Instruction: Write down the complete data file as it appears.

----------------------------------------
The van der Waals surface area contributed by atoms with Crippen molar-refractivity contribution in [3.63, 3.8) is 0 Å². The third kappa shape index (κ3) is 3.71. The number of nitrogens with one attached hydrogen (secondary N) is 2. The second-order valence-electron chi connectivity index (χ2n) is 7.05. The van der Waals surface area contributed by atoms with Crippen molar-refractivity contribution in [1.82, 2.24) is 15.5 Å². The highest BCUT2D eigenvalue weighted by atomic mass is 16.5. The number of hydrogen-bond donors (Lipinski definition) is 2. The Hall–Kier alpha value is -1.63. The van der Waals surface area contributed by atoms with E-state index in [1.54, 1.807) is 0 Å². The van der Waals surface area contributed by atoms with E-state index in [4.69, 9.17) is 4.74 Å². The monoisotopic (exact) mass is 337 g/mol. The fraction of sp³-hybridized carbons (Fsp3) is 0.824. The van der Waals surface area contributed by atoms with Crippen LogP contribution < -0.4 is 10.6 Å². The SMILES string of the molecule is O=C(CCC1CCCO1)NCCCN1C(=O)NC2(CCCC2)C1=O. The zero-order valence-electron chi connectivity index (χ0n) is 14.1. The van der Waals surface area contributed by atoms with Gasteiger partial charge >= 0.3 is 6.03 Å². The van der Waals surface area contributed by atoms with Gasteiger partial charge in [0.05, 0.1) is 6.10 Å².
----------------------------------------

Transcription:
The van der Waals surface area contributed by atoms with Crippen molar-refractivity contribution in [3.63, 3.8) is 0 Å². The third kappa shape index (κ3) is 3.71. The number of nitrogens with one attached hydrogen (secondary N) is 2. The second-order valence-electron chi connectivity index (χ2n) is 7.05. The van der Waals surface area contributed by atoms with Crippen molar-refractivity contribution in [1.82, 2.24) is 15.5 Å². The highest BCUT2D eigenvalue weighted by atomic mass is 16.5. The number of hydrogen-bond donors (Lipinski definition) is 2. The Hall–Kier alpha value is -1.63. The van der Waals surface area contributed by atoms with E-state index in [1.54, 1.807) is 0 Å². The van der Waals surface area contributed by atoms with E-state index in [4.69, 9.17) is 4.74 Å². The monoisotopic (exact) mass is 337 g/mol. The fraction of sp³-hybridized carbons (Fsp3) is 0.824. The van der Waals surface area contributed by atoms with Crippen LogP contribution < -0.4 is 10.6 Å². The SMILES string of the molecule is O=C(CCC1CCCO1)NCCCN1C(=O)NC2(CCCC2)C1=O. The zero-order valence-electron chi connectivity index (χ0n) is 14.1. The van der Waals surface area contributed by atoms with Gasteiger partial charge >= 0.3 is 6.03 Å². The van der Waals surface area contributed by atoms with Gasteiger partial charge in [0.05, 0.1) is 6.10 Å².